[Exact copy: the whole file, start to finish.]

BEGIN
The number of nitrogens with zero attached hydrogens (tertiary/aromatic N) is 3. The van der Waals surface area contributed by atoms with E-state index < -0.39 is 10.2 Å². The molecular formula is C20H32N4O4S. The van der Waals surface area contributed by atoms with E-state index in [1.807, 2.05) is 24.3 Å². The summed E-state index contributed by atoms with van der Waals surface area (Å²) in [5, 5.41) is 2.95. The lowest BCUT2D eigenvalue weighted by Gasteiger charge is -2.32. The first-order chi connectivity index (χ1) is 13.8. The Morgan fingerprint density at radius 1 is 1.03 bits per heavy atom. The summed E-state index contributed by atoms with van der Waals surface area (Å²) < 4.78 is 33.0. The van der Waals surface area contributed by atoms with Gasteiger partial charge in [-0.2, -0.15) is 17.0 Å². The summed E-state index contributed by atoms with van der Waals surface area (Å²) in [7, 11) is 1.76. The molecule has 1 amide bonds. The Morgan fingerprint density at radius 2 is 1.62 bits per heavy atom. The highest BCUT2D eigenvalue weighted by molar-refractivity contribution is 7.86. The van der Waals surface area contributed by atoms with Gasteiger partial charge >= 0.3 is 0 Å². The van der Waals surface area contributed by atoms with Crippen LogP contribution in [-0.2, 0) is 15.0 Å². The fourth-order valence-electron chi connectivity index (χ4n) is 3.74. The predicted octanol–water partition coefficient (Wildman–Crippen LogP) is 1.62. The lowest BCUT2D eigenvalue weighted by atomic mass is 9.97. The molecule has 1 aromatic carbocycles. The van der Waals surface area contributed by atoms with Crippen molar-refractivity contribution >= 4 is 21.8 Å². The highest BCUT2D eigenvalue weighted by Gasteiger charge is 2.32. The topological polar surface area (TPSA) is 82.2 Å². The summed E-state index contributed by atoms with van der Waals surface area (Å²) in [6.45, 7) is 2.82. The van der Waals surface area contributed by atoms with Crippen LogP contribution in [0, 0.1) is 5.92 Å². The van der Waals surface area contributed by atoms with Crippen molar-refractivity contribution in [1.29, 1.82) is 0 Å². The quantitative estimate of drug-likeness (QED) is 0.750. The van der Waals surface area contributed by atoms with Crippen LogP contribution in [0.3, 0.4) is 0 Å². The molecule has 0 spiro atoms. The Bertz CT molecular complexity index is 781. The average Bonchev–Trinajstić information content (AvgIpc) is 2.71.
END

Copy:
The number of nitrogens with zero attached hydrogens (tertiary/aromatic N) is 3. The van der Waals surface area contributed by atoms with E-state index < -0.39 is 10.2 Å². The molecular formula is C20H32N4O4S. The van der Waals surface area contributed by atoms with E-state index in [1.807, 2.05) is 24.3 Å². The summed E-state index contributed by atoms with van der Waals surface area (Å²) in [5, 5.41) is 2.95. The lowest BCUT2D eigenvalue weighted by Gasteiger charge is -2.32. The first-order chi connectivity index (χ1) is 13.8. The Morgan fingerprint density at radius 1 is 1.03 bits per heavy atom. The summed E-state index contributed by atoms with van der Waals surface area (Å²) < 4.78 is 33.0. The van der Waals surface area contributed by atoms with Gasteiger partial charge in [-0.2, -0.15) is 17.0 Å². The summed E-state index contributed by atoms with van der Waals surface area (Å²) in [7, 11) is 1.76. The molecule has 1 amide bonds. The Morgan fingerprint density at radius 2 is 1.62 bits per heavy atom. The highest BCUT2D eigenvalue weighted by molar-refractivity contribution is 7.86. The van der Waals surface area contributed by atoms with Gasteiger partial charge >= 0.3 is 0 Å². The van der Waals surface area contributed by atoms with Crippen LogP contribution in [-0.2, 0) is 15.0 Å². The fourth-order valence-electron chi connectivity index (χ4n) is 3.74. The predicted octanol–water partition coefficient (Wildman–Crippen LogP) is 1.62. The lowest BCUT2D eigenvalue weighted by atomic mass is 9.97. The molecule has 1 aromatic carbocycles. The van der Waals surface area contributed by atoms with Crippen molar-refractivity contribution >= 4 is 21.8 Å². The highest BCUT2D eigenvalue weighted by Gasteiger charge is 2.32. The topological polar surface area (TPSA) is 82.2 Å². The summed E-state index contributed by atoms with van der Waals surface area (Å²) in [6.45, 7) is 2.82. The van der Waals surface area contributed by atoms with Crippen LogP contribution in [0, 0.1) is 5.92 Å². The van der Waals surface area contributed by atoms with Crippen molar-refractivity contribution in [1.29, 1.82) is 0 Å². The quantitative estimate of drug-likeness (QED) is 0.750. The van der Waals surface area contributed by atoms with Crippen LogP contribution in [0.3, 0.4) is 0 Å². The molecule has 0 spiro atoms. The Bertz CT molecular complexity index is 781. The average Bonchev–Trinajstić information content (AvgIpc) is 2.71.